- Top of page
- Box 1: Worked example of Pearson, ICC and limits of agreement
- Precision (repeatability and reproducibility)
- Relationship between the average and the difference in agreement studies
- Sample size for agreement studies
- One eye or two?
Citation information: McAlinden C, Khadka J & Pesudovs K. Statistical methods for conducting agreement (comparison of clinical tests) and precision (repeatability or reproducibility) studies in optometry and ophthalmology. Ophthalmic Physiol Opt 2011, 31, 330–338. doi: 10.1111/j.1475-1313.2011.00851.x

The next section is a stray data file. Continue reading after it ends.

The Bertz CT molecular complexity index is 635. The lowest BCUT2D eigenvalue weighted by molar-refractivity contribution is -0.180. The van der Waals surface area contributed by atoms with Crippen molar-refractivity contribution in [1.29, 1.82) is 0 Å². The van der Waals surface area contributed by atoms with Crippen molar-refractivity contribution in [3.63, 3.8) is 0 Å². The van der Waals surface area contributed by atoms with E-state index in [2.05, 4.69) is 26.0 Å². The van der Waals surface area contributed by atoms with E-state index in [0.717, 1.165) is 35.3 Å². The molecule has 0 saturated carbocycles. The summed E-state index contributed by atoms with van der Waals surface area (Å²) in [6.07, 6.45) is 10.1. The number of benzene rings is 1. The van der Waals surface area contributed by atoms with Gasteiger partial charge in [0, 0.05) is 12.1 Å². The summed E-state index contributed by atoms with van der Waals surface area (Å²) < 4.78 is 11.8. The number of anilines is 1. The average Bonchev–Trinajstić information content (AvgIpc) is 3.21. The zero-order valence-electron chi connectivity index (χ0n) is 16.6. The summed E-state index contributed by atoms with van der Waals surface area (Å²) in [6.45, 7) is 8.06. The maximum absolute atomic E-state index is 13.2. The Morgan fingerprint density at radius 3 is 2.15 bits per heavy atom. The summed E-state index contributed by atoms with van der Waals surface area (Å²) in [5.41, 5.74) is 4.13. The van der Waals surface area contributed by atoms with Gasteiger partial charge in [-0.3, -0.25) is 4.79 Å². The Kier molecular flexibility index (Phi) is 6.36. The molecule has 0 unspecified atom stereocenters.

The ever-expanding choice of ocular metrology and imaging equipment has driven research into the validity of their measurements. Consequently, studies of the agreement between two instruments or clinical tests have proliferated in the ophthalmic literature. It is important that researchers apply the appropriate statistical tests in agreement studies. Correlation coefficients are hazardous and should be avoided. The ‘limits of agreement’ method originally proposed by Altman and Bland in 1983 is the statistical procedure of choice. Its step-by-step use and practical considerations in relation to optometry and ophthalmology are detailed in addition to sample size considerations and statistical approaches to precision (repeatability or reproducibility) estimates.